Fofo remained still as a coffin. His state of mind was hard to read and he handled this the way he did most things, with a smile. The plan was to refer him to the city for further management. As they planned for this, one day while in a matatu, the pimple just started to bleed — unprovoked. It wasn’t the kind of bleeding that occurs when you burst a pimple, it was more of a continuous downpour that alarmed him enough to go back to hospital. The family felt they needed a second opinion. Fofo had never been sick a day in his life. Let alone Fofo. No one in their home was sickly. Which cancer was this — the size of a pea- that was ravaging their golden child?What had brought it about? So Fofo and one of the sisters traveled to the city in search for hope.

They didn’t find any. In the consultation room when Fofo was asked to take off his shirt, his sister gasped. His back looked like there were knuckles beneath his skin. Spread all over. After looking at his test results the doctor did not mince his words, “This is stage 4 disease. You have a maximum of six months to live.”

There it was again. His life reduced to a timer. How did two years become six months in a few weeks. How do you live with the clock of death ticking above your head? Do you try to finish the things you started or do you leave them as is? Do you start to say goodbye or live your life recklessly because you know it is ending anyway? Do you love more or less to reduce the pain?

They traveled back home.

For palliative care. He was admitted at the local hospital because in no time, his lungs began to fill with fluid. Until now Fofo had maintained his witty nature. He was still jovial and didn’t give room for gloom to grow in his heart. But in this admission the fluid filled lungs pushed away his laughter, his joy, his smile. Before they were ready to release him, he left, held in his mothers arms on a warm sunny Sunday afternoon in January.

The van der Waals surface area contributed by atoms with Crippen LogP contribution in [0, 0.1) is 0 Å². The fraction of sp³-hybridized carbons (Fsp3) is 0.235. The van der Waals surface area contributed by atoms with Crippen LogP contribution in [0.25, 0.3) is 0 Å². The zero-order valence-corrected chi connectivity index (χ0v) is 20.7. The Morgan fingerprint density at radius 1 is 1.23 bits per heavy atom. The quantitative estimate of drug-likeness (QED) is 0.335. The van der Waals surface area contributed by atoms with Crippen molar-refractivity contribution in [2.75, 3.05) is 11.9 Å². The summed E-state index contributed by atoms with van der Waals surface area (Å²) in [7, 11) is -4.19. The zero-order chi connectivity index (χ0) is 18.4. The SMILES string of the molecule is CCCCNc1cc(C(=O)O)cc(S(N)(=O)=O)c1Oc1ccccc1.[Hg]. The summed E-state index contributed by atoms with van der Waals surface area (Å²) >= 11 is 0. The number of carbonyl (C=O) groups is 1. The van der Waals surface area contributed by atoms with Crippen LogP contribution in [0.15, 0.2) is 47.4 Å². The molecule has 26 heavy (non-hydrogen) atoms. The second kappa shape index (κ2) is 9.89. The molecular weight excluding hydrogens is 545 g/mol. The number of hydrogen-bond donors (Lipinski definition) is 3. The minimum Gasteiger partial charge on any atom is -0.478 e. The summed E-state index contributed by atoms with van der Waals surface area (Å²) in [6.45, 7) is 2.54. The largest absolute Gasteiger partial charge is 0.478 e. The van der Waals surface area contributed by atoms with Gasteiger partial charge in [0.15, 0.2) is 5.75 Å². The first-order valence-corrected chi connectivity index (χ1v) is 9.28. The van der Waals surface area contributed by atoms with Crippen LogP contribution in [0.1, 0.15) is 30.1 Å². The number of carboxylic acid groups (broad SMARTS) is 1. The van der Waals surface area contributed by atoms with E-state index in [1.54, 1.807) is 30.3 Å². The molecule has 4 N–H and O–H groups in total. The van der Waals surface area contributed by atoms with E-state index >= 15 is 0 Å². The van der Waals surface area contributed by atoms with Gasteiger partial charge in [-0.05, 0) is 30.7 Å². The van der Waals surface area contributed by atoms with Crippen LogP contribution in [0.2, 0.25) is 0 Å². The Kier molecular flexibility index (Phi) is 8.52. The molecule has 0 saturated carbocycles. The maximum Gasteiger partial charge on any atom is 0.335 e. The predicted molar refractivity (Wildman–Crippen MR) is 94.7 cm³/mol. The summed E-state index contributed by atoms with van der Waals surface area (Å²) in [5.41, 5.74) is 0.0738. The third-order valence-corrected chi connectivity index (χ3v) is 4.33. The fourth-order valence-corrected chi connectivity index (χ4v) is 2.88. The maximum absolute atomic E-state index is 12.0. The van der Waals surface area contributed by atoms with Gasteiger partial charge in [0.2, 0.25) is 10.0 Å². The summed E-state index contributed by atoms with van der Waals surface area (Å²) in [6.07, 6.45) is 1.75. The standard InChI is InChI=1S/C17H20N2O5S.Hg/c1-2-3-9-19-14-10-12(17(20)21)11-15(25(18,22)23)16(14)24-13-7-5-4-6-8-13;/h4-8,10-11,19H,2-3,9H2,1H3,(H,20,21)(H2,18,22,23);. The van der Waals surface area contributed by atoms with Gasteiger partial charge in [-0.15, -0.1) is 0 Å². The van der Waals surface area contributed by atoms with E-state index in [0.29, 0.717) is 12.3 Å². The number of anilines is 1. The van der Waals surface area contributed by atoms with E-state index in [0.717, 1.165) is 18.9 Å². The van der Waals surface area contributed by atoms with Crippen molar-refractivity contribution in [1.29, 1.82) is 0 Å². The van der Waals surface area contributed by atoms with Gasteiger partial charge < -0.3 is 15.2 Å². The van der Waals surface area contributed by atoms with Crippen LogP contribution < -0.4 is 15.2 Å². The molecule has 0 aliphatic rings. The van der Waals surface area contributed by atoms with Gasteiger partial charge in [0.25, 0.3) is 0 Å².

When Fofo died, Mametis home became silent for the first time in many years. Somehow it felt like everyone had died. Because he was so many things to all of them. The young ones would sit by the gate hoping he would turn the corner with the dropscones but he never came. It was inconceivable that in just six months, what started as a small pimple had ended with irreversible result.

In time, the fog cleared, conversation became possible and they started to say ‘I love you’ more often. Family meetings became a thing and to date the ones in the city still meet and the ones back at home still congregate. They have become more deliberate on living and loving because no one knows when a an arrow will be plucked from the quiver. On 9th of January every year, they excavate their memories of him, air them and rejoice in them; and realise that his death didn’t tear them apart. It brought them closer together. He was still the glue.

In loving memory of Charles Mufwoyongo Mameti

As told to me by Dr Lilian Mameti

Melanoma is a serious form of skin cancer.

It can occur anywhere on the skin, e.g. the back, the skin lining the mouth, nose, genitals and other hidden areas.

When it is not treated, melanoma can spread to organs inside the body.

Melanoma can run in families.

Symptoms: Melanoma often looks like a brown or black mole or birthmark. People can remember the abnormal features of melanoma by thinking of the letters A, B, C, D, and E

Asymmetry — One half can look different than the other half.

Border — It can have a jagged or uneven edge.

Color — It can have different colors.

Diameter — It is larger than the eraser on the end of a pencil.

Evolution — Its size, color, or shape can change over time.

Skin affected by melanoma can also bleed or become swollen, red, or crusty.

**Many moles and birthmarks are normal and are not melanoma. But if you have a mole or birthmark that you think might be abnormal, show it to your doctor or nurse.

Tests: A biopsy during which, a doctor will usually remove the whole abnormal area.

Staging: Staging is a way in which doctors find out how deep in the skin and how far inside the body the melanoma has spread.

The right treatment for you will depend a lot on the stage of your melanoma, age and presence of other medical problems.

Treatment: Can be: Surgical, Chemoradiation and immunotherapy

Can melanoma be prevented? — You can prevent melanoma by protecting your skin from the sun’s rays. Sun exposure and sunburn are a big cause of melanoma. To reduce the chance of getting melanoma, you can:

●Stay out of the sun in the middle of the day (from 10 AM to 4 PM).

●Wear sunscreen and reapply it often.

●Wear a wide-brimmed hat, long-sleeved shirt, or long pants.